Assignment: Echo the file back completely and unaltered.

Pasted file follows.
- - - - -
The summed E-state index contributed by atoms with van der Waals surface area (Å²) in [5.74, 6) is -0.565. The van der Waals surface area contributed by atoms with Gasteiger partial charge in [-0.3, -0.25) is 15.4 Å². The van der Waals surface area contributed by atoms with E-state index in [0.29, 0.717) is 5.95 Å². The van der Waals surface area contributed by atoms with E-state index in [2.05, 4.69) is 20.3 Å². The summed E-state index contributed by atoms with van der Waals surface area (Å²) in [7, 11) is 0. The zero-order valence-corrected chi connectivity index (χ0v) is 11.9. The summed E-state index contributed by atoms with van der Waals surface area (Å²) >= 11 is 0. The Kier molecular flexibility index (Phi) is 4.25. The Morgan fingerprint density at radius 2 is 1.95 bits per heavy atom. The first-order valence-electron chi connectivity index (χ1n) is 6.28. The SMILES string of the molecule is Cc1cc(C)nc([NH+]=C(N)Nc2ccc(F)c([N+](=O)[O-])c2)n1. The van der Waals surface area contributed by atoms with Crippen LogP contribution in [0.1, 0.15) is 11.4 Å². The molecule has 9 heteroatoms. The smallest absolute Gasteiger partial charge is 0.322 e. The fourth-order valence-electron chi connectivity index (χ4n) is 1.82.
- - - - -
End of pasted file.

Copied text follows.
The summed E-state index contributed by atoms with van der Waals surface area (Å²) in [5.74, 6) is -0.565. The van der Waals surface area contributed by atoms with Gasteiger partial charge in [-0.3, -0.25) is 15.4 Å². The van der Waals surface area contributed by atoms with E-state index in [0.29, 0.717) is 5.95 Å². The van der Waals surface area contributed by atoms with E-state index in [2.05, 4.69) is 20.3 Å². The summed E-state index contributed by atoms with van der Waals surface area (Å²) in [7, 11) is 0. The zero-order valence-corrected chi connectivity index (χ0v) is 11.9. The summed E-state index contributed by atoms with van der Waals surface area (Å²) >= 11 is 0. The Kier molecular flexibility index (Phi) is 4.25. The Morgan fingerprint density at radius 2 is 1.95 bits per heavy atom. The first-order valence-electron chi connectivity index (χ1n) is 6.28. The SMILES string of the molecule is Cc1cc(C)nc([NH+]=C(N)Nc2ccc(F)c([N+](=O)[O-])c2)n1. The van der Waals surface area contributed by atoms with Crippen LogP contribution in [0.1, 0.15) is 11.4 Å². The molecule has 9 heteroatoms. The smallest absolute Gasteiger partial charge is 0.322 e. The fourth-order valence-electron chi connectivity index (χ4n) is 1.82.